Open meetings settlement agreement ( .PDF )
City commissioners broke the state's open meetings law by holding a closed-door meeting to discuss granting more than $1 million in incentives to a local company, the Kansas attorney general has found.
But Attorney General Paul Morrison is willing to forgo prosecution if city commissioners agree to admit their wrongdoing and personally pay for two hours of professional training on the open meetings law.
Commissioners will consider accepting the settlement at their Tuesday evening meeting, but all indications on Friday were that commissioners were ready to close the controversial chapter.
"I take responsibility for all my actions," said City Commissioner Mike Amyx. "And I feel responsible to other commission members because of the longevity I've had on this commission."
But the proposed settlement may not bring an end to all questions surrounding the meeting, which took place on Sept. 20 when commissioners discussed an economic development incentives package for Deciphera Pharmaceuticals.
That's because City Commissioner Boog Highberger said he thought Mayor Sue Hack still had more explaining to do about her role in the controversy. Hack was the subject of a separate investigation by the attorney general. That investigation alleged that Hack violated conflict of interest laws by not properly disclosing that she has a financial interest of more than $5,000 in the company.
"I admire Mayor Hack's dedication to public service," Highberger said. "I believe she had no intent to do anything improper. But a serious appearance of impropriety was created here, and I don't think the mayor has done enough to correct that."
The attorney general found that Hack didn't properly complete the necessary forms disclosing her financial interest in Deciphera. But Morrison declined to prosecute the "technical" violation. He also declined to prosecute Hack for participating in the Sept. 20 executive session, although the investigators said it "created the appearance of impropriety."
Hack potentially could have been forced to resign her office if she had been convicted on the conflict of interest matter.
Highberger declined to say what he thought Hack should do to correct the matter.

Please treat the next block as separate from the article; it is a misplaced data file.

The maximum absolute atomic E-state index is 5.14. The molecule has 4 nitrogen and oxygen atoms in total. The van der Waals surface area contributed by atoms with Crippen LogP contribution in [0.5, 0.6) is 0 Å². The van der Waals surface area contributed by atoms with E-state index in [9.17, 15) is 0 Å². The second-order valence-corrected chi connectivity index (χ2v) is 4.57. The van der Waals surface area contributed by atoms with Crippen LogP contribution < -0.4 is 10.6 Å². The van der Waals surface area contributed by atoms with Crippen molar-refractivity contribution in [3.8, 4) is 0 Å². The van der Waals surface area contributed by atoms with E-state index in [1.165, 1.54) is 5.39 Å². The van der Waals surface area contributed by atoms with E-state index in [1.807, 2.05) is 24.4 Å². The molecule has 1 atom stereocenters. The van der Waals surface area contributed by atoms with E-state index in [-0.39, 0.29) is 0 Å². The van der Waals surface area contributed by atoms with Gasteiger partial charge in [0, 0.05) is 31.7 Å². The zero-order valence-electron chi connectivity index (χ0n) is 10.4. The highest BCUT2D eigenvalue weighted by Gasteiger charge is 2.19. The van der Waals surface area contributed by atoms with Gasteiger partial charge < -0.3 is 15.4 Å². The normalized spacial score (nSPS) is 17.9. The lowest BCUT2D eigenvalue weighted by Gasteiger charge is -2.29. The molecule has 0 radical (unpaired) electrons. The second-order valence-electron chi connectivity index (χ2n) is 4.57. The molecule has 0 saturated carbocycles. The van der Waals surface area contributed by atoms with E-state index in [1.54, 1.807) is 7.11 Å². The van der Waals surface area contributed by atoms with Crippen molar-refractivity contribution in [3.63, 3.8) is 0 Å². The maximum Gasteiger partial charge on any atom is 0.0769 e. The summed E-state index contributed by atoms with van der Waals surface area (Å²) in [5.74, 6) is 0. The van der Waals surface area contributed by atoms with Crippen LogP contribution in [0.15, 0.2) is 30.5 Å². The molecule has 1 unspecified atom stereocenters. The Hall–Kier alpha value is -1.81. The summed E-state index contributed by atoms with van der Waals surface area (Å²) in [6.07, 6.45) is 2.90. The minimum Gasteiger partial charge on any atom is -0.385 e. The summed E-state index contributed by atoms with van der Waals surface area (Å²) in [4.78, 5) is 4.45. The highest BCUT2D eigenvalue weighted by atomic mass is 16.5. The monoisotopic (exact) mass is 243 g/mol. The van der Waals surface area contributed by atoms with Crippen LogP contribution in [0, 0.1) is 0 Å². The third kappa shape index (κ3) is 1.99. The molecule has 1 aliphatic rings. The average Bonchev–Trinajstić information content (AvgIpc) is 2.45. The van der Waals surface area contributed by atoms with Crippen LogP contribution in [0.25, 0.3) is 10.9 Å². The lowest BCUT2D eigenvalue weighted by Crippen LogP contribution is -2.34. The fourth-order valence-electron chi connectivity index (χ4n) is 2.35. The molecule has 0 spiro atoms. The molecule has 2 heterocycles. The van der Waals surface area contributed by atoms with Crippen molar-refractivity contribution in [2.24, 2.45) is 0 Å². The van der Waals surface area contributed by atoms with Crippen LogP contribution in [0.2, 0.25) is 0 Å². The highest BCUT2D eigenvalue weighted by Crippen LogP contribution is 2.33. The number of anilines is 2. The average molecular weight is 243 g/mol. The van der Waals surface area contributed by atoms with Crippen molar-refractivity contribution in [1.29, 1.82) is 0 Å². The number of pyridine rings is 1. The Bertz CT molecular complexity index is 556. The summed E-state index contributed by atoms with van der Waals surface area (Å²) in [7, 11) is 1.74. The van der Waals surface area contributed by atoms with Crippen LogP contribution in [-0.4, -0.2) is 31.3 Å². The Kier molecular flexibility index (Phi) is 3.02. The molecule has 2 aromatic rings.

Hack underwent a minor medical procedure Friday and was unavailable for comment.
A spokeswoman with the attorney general's office said it was not uncommon for public bodies to be offered a settlement agreement instead of being prosecuted for open meetings violations.
"Our goal is to educate people so they comply with the law in the future," said Ashley Anstaett, a spokeswoman with Morrison's office.
If prosecuted, individual commissioners would face a civil penalty of up to $500 per violation.
Prosecution is still possible if commissioners don't fully agree to the settlement. Some terms of the settlement include commissioners receiving at least two hours of training on the open meetings act from an attorney. The settlement specifically says the training must be paid for by individual commissioners, and not from public monies.
Commissioners plan to have that training done in a public study session.
Commissioners and City Manager David Corliss said they respected the attorney general's findings. But commissioners did say they were not trying to ignore the open meetings law when they held the closed-door session.
Instead, they said the violation stemmed from a misinterpretation of the law. To go behind closed doors, commissioners used an exception in the state's open meetings law that allows attorney-client conversations to remain private. But the attorney general's office contends the city improperly employed that exception. That is because Lavern Squier, president and CEO of the Lawrence Chamber of Commerce, was allowed to attend the executive session. The city contended that was proper because the chamber has a contract to provide economic development marketing services to the city.
But the attorney general's office said "there is no evidence to support" the notion that Squier was a client of the city's attorneys, which voided the claim that the city was meeting to keep the attorney-client conversation private.
Corliss, who served as one of the city's attorneys on the matter, said he accepts the attorney general's interpretation of the law.
"We were in error, and it is an error that won't happen again," Corliss said.
The attorney general did not criticize the city for the content of the executive session, only Squier's attendance. Grassroots Action, a citizens group that filed a complaint about the meeting, alleged the city was discussing policy matters that should have been discussed in open meeting.
In particular, the group was concerned about a never-before-used property tax refund provision that was being offered to the company. The tax refund is similar to a tax abatement, which is required to go through a public review processes. Commissioners never discussed the tax refund program in a public meeting.